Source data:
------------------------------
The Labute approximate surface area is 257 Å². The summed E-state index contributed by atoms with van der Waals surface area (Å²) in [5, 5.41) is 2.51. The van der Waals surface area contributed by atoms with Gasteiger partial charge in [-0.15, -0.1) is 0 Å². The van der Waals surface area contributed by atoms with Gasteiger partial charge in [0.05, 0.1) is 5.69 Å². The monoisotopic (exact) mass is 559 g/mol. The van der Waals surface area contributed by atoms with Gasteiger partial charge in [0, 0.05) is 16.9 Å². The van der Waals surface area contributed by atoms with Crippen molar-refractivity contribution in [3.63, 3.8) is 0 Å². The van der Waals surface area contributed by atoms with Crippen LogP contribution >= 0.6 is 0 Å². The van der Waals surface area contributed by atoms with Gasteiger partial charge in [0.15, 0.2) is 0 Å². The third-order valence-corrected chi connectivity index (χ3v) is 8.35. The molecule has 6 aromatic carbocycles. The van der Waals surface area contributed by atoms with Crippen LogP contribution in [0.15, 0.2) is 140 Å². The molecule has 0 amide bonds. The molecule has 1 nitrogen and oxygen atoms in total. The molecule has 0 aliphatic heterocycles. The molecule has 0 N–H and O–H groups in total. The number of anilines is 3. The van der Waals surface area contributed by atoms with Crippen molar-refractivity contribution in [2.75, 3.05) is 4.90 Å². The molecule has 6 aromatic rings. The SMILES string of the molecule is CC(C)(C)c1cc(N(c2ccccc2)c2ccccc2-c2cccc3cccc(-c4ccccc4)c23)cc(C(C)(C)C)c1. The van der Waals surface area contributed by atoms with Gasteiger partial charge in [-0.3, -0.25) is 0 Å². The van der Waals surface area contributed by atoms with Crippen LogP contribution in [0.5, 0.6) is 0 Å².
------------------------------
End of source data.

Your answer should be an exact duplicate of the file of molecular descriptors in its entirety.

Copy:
The Labute approximate surface area is 257 Å². The summed E-state index contributed by atoms with van der Waals surface area (Å²) in [5, 5.41) is 2.51. The van der Waals surface area contributed by atoms with Gasteiger partial charge in [-0.15, -0.1) is 0 Å². The van der Waals surface area contributed by atoms with Gasteiger partial charge in [0.05, 0.1) is 5.69 Å². The monoisotopic (exact) mass is 559 g/mol. The van der Waals surface area contributed by atoms with Gasteiger partial charge in [0, 0.05) is 16.9 Å². The van der Waals surface area contributed by atoms with Crippen molar-refractivity contribution in [3.63, 3.8) is 0 Å². The van der Waals surface area contributed by atoms with Crippen LogP contribution >= 0.6 is 0 Å². The van der Waals surface area contributed by atoms with Gasteiger partial charge in [0.15, 0.2) is 0 Å². The third-order valence-corrected chi connectivity index (χ3v) is 8.35. The molecule has 6 aromatic carbocycles. The van der Waals surface area contributed by atoms with Crippen LogP contribution in [0.15, 0.2) is 140 Å². The molecule has 0 amide bonds. The molecule has 1 nitrogen and oxygen atoms in total. The molecule has 0 aliphatic heterocycles. The molecule has 0 N–H and O–H groups in total. The number of anilines is 3. The van der Waals surface area contributed by atoms with Crippen molar-refractivity contribution in [2.75, 3.05) is 4.90 Å². The molecule has 6 aromatic rings. The SMILES string of the molecule is CC(C)(C)c1cc(N(c2ccccc2)c2ccccc2-c2cccc3cccc(-c4ccccc4)c23)cc(C(C)(C)C)c1. The van der Waals surface area contributed by atoms with Gasteiger partial charge in [-0.3, -0.25) is 0 Å². The van der Waals surface area contributed by atoms with Crippen LogP contribution in [0.5, 0.6) is 0 Å².